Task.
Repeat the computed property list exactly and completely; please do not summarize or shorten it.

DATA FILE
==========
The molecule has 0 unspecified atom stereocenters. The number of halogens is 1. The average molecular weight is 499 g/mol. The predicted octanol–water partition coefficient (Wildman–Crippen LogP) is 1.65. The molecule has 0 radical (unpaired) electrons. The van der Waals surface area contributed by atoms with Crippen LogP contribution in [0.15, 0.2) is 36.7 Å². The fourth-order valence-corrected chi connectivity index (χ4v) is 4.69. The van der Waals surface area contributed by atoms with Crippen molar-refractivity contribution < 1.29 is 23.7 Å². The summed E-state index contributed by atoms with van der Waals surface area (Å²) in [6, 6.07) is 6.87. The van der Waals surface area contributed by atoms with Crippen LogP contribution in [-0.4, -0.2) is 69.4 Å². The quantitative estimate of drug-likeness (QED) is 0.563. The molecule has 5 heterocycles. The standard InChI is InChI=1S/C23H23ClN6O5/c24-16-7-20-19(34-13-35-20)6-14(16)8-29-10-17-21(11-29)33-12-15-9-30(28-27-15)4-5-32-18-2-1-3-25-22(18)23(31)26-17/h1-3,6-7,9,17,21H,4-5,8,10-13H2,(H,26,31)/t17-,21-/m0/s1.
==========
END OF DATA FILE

The molecule has 0 unspecified atom stereocenters. The number of halogens is 1. The average molecular weight is 499 g/mol. The predicted octanol–water partition coefficient (Wildman–Crippen LogP) is 1.65. The molecule has 0 radical (unpaired) electrons. The van der Waals surface area contributed by atoms with Crippen LogP contribution in [0.15, 0.2) is 36.7 Å². The fourth-order valence-corrected chi connectivity index (χ4v) is 4.69. The van der Waals surface area contributed by atoms with Crippen molar-refractivity contribution < 1.29 is 23.7 Å². The summed E-state index contributed by atoms with van der Waals surface area (Å²) in [6, 6.07) is 6.87. The van der Waals surface area contributed by atoms with Crippen LogP contribution in [-0.4, -0.2) is 69.4 Å². The quantitative estimate of drug-likeness (QED) is 0.563. The molecule has 5 heterocycles. The standard InChI is InChI=1S/C23H23ClN6O5/c24-16-7-20-19(34-13-35-20)6-14(16)8-29-10-17-21(11-29)33-12-15-9-30(28-27-15)4-5-32-18-2-1-3-25-22(18)23(31)26-17/h1-3,6-7,9,17,21H,4-5,8,10-13H2,(H,26,31)/t17-,21-/m0/s1.